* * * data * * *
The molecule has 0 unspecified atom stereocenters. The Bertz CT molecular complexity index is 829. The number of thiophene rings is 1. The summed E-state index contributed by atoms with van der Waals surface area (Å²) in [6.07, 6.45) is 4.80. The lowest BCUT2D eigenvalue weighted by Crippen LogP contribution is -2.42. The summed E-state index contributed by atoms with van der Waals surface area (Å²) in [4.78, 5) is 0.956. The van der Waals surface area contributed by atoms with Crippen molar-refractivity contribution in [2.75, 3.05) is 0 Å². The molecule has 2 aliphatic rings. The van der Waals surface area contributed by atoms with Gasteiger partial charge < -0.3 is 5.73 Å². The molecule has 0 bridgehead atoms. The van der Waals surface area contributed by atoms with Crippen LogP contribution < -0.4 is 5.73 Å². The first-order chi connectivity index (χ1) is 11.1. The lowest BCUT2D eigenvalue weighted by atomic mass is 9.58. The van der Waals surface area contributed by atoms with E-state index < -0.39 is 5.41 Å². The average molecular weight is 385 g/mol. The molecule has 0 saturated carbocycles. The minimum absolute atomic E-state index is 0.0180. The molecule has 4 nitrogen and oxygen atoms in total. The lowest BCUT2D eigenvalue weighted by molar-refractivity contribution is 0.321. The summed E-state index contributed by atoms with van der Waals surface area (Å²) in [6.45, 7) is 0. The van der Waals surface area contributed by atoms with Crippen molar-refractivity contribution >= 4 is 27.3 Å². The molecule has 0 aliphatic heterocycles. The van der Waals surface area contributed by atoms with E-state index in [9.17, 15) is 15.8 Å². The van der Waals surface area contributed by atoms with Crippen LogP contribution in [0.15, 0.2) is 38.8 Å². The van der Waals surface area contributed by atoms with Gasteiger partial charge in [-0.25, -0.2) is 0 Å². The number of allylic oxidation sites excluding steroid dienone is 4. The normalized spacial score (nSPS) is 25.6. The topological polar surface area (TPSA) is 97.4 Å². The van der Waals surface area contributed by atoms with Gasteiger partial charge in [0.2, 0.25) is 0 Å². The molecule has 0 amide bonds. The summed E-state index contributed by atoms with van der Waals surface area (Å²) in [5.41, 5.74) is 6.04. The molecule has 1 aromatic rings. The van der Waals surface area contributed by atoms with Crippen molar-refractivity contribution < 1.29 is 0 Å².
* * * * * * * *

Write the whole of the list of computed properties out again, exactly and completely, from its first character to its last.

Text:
The molecule has 0 unspecified atom stereocenters. The Bertz CT molecular complexity index is 829. The number of thiophene rings is 1. The summed E-state index contributed by atoms with van der Waals surface area (Å²) in [6.07, 6.45) is 4.80. The lowest BCUT2D eigenvalue weighted by Crippen LogP contribution is -2.42. The summed E-state index contributed by atoms with van der Waals surface area (Å²) in [4.78, 5) is 0.956. The van der Waals surface area contributed by atoms with Crippen molar-refractivity contribution in [2.75, 3.05) is 0 Å². The molecule has 2 aliphatic rings. The van der Waals surface area contributed by atoms with Gasteiger partial charge < -0.3 is 5.73 Å². The molecule has 0 bridgehead atoms. The van der Waals surface area contributed by atoms with Crippen LogP contribution < -0.4 is 5.73 Å². The first-order chi connectivity index (χ1) is 11.1. The lowest BCUT2D eigenvalue weighted by atomic mass is 9.58. The van der Waals surface area contributed by atoms with E-state index < -0.39 is 5.41 Å². The average molecular weight is 385 g/mol. The molecule has 0 saturated carbocycles. The minimum absolute atomic E-state index is 0.0180. The molecule has 4 nitrogen and oxygen atoms in total. The lowest BCUT2D eigenvalue weighted by molar-refractivity contribution is 0.321. The summed E-state index contributed by atoms with van der Waals surface area (Å²) in [6.45, 7) is 0. The van der Waals surface area contributed by atoms with Crippen molar-refractivity contribution >= 4 is 27.3 Å². The molecule has 0 aliphatic heterocycles. The van der Waals surface area contributed by atoms with E-state index in [9.17, 15) is 15.8 Å². The van der Waals surface area contributed by atoms with Crippen LogP contribution in [0.15, 0.2) is 38.8 Å². The van der Waals surface area contributed by atoms with Gasteiger partial charge in [-0.25, -0.2) is 0 Å². The number of allylic oxidation sites excluding steroid dienone is 4. The normalized spacial score (nSPS) is 25.6. The topological polar surface area (TPSA) is 97.4 Å². The van der Waals surface area contributed by atoms with Gasteiger partial charge in [0.2, 0.25) is 0 Å². The molecule has 0 amide bonds. The summed E-state index contributed by atoms with van der Waals surface area (Å²) in [5.41, 5.74) is 6.04. The molecule has 1 aromatic rings. The van der Waals surface area contributed by atoms with Crippen molar-refractivity contribution < 1.29 is 0 Å².